What's with right-wing Australian commentators? Last week a familiar theme re-emerged with the attack by Steve Price on Jacinda Ardern on Channel 10's The Project.
Price was "sick and tired of that woman" who too many felt "could do no wrong". Moreover she should spend her holiday money in her own country, Hamilton and Canterbury for example.
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Going to the Gold Coast was, Price had it, "virtue signalling". It was nothing of the sort: the virtue that Price was signalling (prime ministers should not take their breaks overseas) was all of his own making. But it made no sense. Australia's own prime minister had just taken an overseas holiday which brought him much flak for its timing and the secrecy with which it had been organised.
But as most people recognised, PMs need to get away occasionally and can holiday where they like. What was Price actually doing? He was bloviating, seeking relevance, reinforcing his profile with his own audience which disapproves of anybody who is not conservative. That includes Ardern.
His diatribe was as unedifying and illogical as it was self-serving, and next day he apologised as he recognised how silly his comments had been.
Price's attitude to Ardern has been seen often in the Australian media. Alan Jones infamously advised Scott Morrison to "shove a sock down her throat", for which he too had to apologise. He got attention by making the comment, and he got more by apologising. He uses this strategy periodically.
Tirades against people not of a conservative stripe are part of what Price and Jones do for attention and relevance. The same applies to Andrew Bolt of Sky TV and Melbourne's Herald-Sun. These men seem to reserve their harshest outbursts for women whose politics they abhor.
That does not mean only women come under fire. Jones has attacked men on a very wide front - emergency service leaders to businesspeople and political figures from all sides - but his language is at its most inflammatory (even violent) when he targets females.
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Remember his outbursts against former prime minister Julia Gillard (who he wanted thrown overboard in a chaff bag), and Louise Herron (the CEO of the Sydney Opera House) when she refused to screen a horse-racing advertisement on the sails of the famous building?
Andrew Bolt was particularly strident on Greta Thunberg, whose Asperger's had him calling her "mentally ill". This is classic "argumentum ad hominem", whereby you attack the person rather than the argument. Usually it means you can't deal with the argument.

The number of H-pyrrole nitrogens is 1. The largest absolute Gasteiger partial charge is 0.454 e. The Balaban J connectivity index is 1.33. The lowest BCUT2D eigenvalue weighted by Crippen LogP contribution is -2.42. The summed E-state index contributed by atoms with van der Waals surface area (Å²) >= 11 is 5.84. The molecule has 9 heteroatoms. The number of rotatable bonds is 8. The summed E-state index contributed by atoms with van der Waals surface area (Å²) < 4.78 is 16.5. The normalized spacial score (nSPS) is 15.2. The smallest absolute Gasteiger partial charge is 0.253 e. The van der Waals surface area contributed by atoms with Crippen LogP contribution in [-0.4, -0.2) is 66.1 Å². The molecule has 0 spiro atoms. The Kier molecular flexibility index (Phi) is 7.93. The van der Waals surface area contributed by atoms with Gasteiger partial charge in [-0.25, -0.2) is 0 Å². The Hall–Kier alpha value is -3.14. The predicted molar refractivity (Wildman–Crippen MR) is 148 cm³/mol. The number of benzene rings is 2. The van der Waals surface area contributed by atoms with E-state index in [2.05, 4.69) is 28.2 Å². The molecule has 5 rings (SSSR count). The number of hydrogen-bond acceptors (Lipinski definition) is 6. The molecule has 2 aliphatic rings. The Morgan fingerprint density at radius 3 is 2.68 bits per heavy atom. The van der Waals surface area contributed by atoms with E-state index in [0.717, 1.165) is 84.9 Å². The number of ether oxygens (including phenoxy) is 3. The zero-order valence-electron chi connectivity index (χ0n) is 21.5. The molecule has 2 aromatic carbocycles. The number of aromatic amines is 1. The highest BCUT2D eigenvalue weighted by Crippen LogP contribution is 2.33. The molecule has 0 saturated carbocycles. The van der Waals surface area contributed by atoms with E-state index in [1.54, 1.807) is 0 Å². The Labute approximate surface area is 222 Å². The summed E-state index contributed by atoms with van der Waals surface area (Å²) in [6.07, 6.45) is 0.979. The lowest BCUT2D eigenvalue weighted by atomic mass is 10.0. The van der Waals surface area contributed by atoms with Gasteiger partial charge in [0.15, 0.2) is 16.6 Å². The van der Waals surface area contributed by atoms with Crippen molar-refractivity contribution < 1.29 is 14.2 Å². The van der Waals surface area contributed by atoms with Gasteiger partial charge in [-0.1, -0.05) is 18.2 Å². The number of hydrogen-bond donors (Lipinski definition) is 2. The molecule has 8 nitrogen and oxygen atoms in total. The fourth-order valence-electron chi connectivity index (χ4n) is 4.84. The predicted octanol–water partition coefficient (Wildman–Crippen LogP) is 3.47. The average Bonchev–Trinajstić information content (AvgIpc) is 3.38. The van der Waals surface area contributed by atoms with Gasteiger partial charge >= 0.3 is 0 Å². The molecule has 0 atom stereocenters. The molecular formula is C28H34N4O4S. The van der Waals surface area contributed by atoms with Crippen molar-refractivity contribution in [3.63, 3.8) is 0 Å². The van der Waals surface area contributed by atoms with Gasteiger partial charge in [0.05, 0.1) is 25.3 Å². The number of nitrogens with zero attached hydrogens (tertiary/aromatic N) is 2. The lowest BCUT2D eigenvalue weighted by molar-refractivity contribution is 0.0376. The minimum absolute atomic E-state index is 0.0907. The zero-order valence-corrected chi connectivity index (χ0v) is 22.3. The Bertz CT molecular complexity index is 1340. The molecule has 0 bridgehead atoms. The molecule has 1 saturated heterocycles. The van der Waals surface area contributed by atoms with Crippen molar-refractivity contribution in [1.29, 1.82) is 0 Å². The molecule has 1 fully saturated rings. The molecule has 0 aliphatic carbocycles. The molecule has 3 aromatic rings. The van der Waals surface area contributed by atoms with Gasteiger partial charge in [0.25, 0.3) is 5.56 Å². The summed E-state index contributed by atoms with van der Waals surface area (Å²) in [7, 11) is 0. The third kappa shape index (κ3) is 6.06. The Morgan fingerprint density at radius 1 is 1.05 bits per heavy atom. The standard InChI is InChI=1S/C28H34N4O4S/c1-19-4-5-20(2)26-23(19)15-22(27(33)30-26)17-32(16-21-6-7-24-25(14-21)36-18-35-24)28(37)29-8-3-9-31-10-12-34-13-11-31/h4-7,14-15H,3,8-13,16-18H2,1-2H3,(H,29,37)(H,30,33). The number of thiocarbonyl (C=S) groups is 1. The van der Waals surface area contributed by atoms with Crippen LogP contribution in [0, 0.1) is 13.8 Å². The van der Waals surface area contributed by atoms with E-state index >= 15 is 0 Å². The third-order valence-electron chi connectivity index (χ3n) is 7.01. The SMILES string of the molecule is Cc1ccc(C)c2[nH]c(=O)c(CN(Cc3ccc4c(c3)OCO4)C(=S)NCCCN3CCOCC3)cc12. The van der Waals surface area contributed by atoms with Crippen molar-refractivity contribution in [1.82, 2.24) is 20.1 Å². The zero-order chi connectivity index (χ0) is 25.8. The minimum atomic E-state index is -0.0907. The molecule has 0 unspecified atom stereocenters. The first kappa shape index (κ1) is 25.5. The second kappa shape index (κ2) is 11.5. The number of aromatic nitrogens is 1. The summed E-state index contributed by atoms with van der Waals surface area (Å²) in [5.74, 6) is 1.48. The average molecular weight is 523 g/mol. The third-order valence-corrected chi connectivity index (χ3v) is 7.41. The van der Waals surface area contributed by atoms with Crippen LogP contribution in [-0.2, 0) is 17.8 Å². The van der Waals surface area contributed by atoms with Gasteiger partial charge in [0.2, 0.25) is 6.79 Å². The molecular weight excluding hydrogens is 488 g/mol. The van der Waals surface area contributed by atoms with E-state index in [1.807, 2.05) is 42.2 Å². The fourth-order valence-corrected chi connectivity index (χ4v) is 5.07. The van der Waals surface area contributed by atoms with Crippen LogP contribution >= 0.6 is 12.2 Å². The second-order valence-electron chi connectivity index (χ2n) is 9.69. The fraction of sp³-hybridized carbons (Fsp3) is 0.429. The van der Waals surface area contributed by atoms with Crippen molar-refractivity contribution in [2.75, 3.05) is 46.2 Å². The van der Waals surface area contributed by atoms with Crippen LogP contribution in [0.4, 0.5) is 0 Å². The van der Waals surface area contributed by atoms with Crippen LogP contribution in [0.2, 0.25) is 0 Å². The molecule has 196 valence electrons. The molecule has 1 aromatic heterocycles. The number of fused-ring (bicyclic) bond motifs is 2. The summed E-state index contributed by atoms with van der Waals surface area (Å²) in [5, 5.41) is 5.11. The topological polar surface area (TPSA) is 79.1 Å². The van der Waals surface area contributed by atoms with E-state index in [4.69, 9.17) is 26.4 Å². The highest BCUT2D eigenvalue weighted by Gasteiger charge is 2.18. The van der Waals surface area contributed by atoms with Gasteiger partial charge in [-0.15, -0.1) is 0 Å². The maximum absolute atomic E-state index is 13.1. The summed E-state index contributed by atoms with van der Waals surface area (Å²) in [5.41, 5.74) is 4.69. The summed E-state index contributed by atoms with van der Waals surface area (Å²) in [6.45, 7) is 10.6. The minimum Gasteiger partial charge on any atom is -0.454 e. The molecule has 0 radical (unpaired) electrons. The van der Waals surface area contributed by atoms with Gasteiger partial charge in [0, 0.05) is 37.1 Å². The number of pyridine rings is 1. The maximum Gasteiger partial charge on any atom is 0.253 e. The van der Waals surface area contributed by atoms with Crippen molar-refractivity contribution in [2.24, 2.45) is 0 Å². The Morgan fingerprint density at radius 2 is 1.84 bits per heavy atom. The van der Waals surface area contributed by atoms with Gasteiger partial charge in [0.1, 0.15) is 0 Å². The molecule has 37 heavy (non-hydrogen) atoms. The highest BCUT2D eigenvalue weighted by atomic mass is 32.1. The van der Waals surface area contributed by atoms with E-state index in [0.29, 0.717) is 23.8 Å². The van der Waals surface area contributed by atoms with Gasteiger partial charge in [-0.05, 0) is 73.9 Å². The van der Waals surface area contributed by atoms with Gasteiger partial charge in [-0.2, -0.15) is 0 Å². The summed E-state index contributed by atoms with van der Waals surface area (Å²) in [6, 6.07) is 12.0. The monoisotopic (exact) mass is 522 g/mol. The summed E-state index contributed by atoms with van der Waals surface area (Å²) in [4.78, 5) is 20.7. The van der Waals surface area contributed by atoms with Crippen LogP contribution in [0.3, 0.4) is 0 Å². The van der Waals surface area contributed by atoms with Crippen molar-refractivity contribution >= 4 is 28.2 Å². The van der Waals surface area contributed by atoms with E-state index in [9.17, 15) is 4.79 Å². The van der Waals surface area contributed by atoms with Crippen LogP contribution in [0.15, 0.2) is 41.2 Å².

Amanda Vanstone, a minister in John Howard's government and now a commentator, similarly piled on to Thunberg in the Sydney Morning Herald by questioning her motives and her sincerity rather than what she was saying. This was a mature woman attacking a young one, giving no credit for thoughtful, firmly expressed judgements which have had much influence on her own generation and beyond.
But back to Ardern. She is regularly assailed in New Zealand for being a left-winger - the latest case being the Southland farmer who cut words into a field advising her to go back to Russia - but the nasty edge is usually missing. Sometimes, as in this case, the comment is creatively expressed, and sometimes it is faintly amusing. The verdict of the Morrinsville farmer who judged her to be "a pretty Communist" probably amused Ardern herself.
Not all Australian comments about Ardern are nasty, of course. A feature of the past few months, after the Christchurch massacre and again after Whakaari/White Island, has been the several letter-writers to major newspapers who have wondered whether we could have Ardern as our own PM.
She has been well and truly noted over here, and positively except on the political right. Her empathy irks them, and they are frustrated that she is well received in Australia.
• Former Aucklander Chas Keys is an Australian/New Zealand dual citizen and a freelance journalist who lives in Newcastle, NSW.